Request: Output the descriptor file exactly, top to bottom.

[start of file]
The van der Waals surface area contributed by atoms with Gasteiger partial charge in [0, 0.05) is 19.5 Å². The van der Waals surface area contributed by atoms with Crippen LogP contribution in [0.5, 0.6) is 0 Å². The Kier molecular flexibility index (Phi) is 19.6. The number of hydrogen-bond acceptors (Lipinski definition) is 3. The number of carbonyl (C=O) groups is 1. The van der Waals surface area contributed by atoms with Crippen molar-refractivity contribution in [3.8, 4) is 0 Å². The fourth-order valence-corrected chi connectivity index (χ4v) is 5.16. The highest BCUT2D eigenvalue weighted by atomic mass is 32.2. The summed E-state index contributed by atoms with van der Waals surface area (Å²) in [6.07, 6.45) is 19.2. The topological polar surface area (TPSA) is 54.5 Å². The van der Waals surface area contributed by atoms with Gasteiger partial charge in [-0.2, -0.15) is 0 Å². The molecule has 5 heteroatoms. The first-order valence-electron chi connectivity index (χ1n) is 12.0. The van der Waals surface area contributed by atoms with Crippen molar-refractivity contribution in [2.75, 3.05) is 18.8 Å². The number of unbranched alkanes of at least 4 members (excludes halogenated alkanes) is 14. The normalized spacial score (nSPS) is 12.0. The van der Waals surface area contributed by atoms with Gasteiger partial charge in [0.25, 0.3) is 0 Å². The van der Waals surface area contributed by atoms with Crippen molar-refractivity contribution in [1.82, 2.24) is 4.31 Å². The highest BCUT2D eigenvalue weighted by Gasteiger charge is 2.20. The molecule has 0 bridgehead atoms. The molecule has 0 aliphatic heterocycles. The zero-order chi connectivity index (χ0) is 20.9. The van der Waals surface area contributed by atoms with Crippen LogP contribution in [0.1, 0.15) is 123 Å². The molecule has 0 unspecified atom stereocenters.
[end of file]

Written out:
The van der Waals surface area contributed by atoms with Gasteiger partial charge in [0, 0.05) is 19.5 Å². The van der Waals surface area contributed by atoms with Crippen LogP contribution in [0.5, 0.6) is 0 Å². The Kier molecular flexibility index (Phi) is 19.6. The number of hydrogen-bond acceptors (Lipinski definition) is 3. The number of carbonyl (C=O) groups is 1. The van der Waals surface area contributed by atoms with Crippen molar-refractivity contribution in [3.8, 4) is 0 Å². The fourth-order valence-corrected chi connectivity index (χ4v) is 5.16. The highest BCUT2D eigenvalue weighted by atomic mass is 32.2. The summed E-state index contributed by atoms with van der Waals surface area (Å²) in [6.07, 6.45) is 19.2. The topological polar surface area (TPSA) is 54.5 Å². The van der Waals surface area contributed by atoms with Gasteiger partial charge in [-0.2, -0.15) is 0 Å². The molecule has 5 heteroatoms. The first-order valence-electron chi connectivity index (χ1n) is 12.0. The van der Waals surface area contributed by atoms with Crippen molar-refractivity contribution in [2.75, 3.05) is 18.8 Å². The number of unbranched alkanes of at least 4 members (excludes halogenated alkanes) is 14. The normalized spacial score (nSPS) is 12.0. The van der Waals surface area contributed by atoms with Gasteiger partial charge in [0.25, 0.3) is 0 Å². The van der Waals surface area contributed by atoms with Crippen molar-refractivity contribution in [1.82, 2.24) is 4.31 Å². The highest BCUT2D eigenvalue weighted by Gasteiger charge is 2.20. The molecule has 0 bridgehead atoms. The molecule has 0 aliphatic heterocycles. The zero-order chi connectivity index (χ0) is 20.9. The van der Waals surface area contributed by atoms with Crippen LogP contribution in [0.1, 0.15) is 123 Å². The molecule has 0 unspecified atom stereocenters.